New training in St. Paul is turning point for how agencies cooperate.
St. Paul fire EMT Thomas Hernandez and Capt. Mike Hamburger walked shoulder to shoulder as they approached wounded victims sprawled out in a long, dark hallway, with one police officer leading the way and another bringing up the rear.
“Let’s stay single file,” St. Paul fire SWAT medic Sean Lofgren said as he guided them to minimize exposure to Hernandez and Hamburger.
The medics got to their victim safely during the recent exercise aimed at training police to escort fire personnel through dangerous situations. It’s the first time St. Paul police and fire are training together in large-scale exercises that mimic shootings and explosions, marking a turning point in how law enforcement think about interagency cooperation and best practices for saving victims. Authorities said the training will be invaluable for future rescue missions large and small.
Firefighters and EMTs had been taught to wait for police to clear a scene before rescuing victims, which could take longer than is ideal in large buildings or complex events. Victims could die by bleeding from treatable injuries.
By the end of the week, 380 St. Paul police officers and 220 firefighters will have completed training that teaches them how to enter “warm zones,” crime scenes that are not 100 percent safe. (St. Paul firefighters are cross-trained as paramedics or EMTs.)
“To make a difference, we have to be there in the first 10 minutes,” said Lofgren, one of the organizers and trainers. “Any delay can cost lives.”
Lofgren, police SWAT Cmdr. Tim Flynn and Sgt. Jim Falkowski said it’s the type of training they’ve been advocating for years, but last year’s fatal workplace shooting at Accent Signage Systems in Minneapolis and the Newtown, Conn., school shooting have added a sense of urgency and relevance.
“It’s important for cops to be prepared for these types of incidents,” Falkowski said.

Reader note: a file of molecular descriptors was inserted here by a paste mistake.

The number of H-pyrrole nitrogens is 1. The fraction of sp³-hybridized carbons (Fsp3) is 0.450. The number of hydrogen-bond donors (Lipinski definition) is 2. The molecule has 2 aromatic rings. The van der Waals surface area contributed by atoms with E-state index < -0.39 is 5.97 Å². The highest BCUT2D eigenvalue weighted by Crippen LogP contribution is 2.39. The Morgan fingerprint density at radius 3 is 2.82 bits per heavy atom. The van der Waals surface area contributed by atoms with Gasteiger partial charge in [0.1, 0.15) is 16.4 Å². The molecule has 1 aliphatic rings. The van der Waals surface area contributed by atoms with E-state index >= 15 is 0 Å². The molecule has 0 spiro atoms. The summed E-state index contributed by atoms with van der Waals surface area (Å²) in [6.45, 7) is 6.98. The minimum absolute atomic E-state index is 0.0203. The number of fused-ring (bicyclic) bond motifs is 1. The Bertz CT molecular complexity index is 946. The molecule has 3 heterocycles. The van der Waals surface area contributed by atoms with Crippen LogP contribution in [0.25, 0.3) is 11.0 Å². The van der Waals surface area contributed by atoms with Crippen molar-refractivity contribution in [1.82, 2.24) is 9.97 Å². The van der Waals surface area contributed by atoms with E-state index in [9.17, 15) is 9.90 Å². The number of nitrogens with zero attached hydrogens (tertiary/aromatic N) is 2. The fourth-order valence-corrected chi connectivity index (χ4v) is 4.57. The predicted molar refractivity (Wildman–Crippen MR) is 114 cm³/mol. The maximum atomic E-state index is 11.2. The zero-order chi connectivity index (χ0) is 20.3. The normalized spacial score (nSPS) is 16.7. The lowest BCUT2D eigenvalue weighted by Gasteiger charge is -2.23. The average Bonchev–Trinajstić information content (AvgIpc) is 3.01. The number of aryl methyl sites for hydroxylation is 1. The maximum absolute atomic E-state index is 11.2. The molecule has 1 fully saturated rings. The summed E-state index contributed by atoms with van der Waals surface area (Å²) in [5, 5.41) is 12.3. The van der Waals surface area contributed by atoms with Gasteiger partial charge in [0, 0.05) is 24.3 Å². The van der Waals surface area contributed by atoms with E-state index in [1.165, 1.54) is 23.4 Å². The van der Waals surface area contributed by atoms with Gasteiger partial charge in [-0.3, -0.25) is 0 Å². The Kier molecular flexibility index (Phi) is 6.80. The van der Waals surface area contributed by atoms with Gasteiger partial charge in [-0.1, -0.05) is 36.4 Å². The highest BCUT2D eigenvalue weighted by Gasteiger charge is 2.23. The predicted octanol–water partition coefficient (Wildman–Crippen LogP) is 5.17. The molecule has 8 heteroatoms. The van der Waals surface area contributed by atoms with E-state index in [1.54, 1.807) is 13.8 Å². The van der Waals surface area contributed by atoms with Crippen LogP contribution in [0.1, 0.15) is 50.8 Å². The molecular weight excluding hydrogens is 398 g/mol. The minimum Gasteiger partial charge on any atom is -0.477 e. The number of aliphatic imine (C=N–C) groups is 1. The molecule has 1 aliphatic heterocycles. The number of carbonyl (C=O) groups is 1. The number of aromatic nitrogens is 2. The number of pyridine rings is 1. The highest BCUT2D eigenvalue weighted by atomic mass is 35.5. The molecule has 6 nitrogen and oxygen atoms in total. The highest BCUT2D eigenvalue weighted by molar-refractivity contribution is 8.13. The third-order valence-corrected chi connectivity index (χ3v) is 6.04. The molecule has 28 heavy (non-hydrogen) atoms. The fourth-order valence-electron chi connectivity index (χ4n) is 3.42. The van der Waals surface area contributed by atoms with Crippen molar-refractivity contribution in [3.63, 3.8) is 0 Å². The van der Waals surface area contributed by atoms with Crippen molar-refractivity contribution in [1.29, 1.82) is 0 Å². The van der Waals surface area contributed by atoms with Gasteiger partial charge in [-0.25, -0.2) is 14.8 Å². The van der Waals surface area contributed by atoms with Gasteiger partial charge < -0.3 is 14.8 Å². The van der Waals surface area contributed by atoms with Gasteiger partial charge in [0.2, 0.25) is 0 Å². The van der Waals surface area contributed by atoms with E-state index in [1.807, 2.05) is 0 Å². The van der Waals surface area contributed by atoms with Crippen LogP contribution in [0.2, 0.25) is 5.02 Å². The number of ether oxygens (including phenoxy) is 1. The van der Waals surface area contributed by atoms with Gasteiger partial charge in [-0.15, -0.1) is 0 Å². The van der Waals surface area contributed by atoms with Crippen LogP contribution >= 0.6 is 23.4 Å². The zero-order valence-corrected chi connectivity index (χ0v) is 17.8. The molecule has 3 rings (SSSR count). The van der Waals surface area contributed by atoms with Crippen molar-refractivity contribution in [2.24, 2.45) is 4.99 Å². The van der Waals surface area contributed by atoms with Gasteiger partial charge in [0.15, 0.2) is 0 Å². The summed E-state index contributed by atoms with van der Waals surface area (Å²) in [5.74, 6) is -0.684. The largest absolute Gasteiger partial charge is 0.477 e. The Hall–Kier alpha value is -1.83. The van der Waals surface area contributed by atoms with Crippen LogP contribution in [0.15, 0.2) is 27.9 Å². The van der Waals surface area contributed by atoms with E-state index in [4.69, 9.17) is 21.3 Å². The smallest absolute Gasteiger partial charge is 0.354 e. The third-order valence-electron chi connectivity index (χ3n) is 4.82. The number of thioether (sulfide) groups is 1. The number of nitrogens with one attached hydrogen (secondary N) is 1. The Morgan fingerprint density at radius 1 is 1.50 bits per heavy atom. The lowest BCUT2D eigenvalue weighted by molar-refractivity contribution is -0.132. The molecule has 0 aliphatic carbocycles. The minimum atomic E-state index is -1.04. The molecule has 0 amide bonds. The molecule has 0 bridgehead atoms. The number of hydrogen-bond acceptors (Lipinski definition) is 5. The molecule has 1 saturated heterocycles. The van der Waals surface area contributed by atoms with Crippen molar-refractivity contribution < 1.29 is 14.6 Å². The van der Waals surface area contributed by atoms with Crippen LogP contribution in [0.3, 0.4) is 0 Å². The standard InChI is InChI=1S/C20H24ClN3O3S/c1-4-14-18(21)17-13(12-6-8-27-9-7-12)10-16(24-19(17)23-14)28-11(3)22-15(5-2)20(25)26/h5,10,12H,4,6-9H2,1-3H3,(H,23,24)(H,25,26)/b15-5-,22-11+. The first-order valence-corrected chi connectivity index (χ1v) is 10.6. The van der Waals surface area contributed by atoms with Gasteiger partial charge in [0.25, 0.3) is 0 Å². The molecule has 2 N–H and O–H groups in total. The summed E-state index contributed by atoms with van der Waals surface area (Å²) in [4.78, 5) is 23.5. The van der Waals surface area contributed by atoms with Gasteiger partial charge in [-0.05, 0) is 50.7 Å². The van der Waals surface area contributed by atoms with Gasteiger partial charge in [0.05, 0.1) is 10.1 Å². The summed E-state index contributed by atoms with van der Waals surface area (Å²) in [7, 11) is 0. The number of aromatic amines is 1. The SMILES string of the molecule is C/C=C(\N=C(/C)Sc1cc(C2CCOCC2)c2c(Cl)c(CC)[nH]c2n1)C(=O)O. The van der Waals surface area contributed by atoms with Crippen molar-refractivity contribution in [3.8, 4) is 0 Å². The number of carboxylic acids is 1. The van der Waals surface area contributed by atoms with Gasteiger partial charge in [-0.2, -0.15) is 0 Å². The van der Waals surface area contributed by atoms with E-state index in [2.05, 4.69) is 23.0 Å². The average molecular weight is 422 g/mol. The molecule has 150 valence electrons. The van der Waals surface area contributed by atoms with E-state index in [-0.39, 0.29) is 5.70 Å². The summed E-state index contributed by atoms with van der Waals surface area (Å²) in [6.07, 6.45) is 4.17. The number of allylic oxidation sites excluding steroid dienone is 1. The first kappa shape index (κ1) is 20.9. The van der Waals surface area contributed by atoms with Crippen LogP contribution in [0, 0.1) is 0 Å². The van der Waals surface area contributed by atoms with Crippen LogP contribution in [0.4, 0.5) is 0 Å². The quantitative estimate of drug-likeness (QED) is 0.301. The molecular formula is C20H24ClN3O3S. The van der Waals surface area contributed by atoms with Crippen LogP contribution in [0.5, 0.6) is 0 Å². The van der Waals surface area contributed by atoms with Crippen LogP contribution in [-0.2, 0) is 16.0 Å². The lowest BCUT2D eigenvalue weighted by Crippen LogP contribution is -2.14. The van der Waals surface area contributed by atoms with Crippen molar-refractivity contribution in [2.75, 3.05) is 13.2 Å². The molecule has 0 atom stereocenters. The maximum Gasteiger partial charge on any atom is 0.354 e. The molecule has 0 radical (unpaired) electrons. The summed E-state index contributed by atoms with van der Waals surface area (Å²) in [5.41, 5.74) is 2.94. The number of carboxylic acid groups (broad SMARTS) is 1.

Minneapolis police and fire underwent similar training in 2011, which was key in handling the Accent Signage shooting, Flynn said.
The partnership between police and medical personnel is crucial because paramedics and EMTs don’t wear body armor or carry weapons.
“It helps knowing what we need to do,” Hernandez said. “It helps to know the police are there to protect us.”
Training, funded by two grants, started in January and wraps up this week in a vacant building in St. Paul. The city opened it at no cost to others, attracting more than 30 police, sheriff’s, state and fire agencies from Hermantown, Minn., to South Dakota. About 100 outside personnel will complete training. Ramsey County 911 and police dispatchers have also participated.
Plymouth Deputy Fire Chief Kip Springer said it’s the first time he’s seen such comprehensive training in his 25 years in the profession.
“This is a much more coordinated effort,” said Springer, who will bring the curriculum back to his department.
The training is based on Department of Homeland Security-approved curriculum, called 3-ECHO (Enter, Evaluate, Evacuate), created a few years ago by a consortium of Minnesota law enforcement and military medical personnel.
In the exercises, a “contact team” of two officers was sent into a crime scene to confront the suspect, an actor who fired simulated gunfire at police. Once the officers cleared the area of immediate threats, an “escort team” of officers guided EMTs to the victims.
Escort teams are taught to provide 360-degree cover and to never leave their medics regardless of what happens.
SWAT medic Ken Adams taught an EMT how to straddle and work on a victim to minimize exposure to gunfire.
At the end of a recent training session, a gunman fired on officers and medics in a hallway as a victim lay on the ground.
“Get your medics out!” trainer and SWAT Sgt. Brad Hazelett yelled.
The medics pulled the victim into a nearby room that officers had already checked and announced, “Clear!” Their escort team provided cover, and other officers pursued the suspect.
“There are 10 cops down there!” Flynn called out. “You don’t need to send everyone into the firefight!”
Earlier, Flynn talked about using personnel smartly, noting that throwing large numbers of officers at a threat wasn’t ideal and could cause problems. In some classes, officers accidentally shot each other with simulated gunfire similar to paintball rounds.
“Our goal is to get everyone on the same page,” Flynn told attendees. “You need to think about this. You need to practice this.”
Chao Xiong • 612-270-4708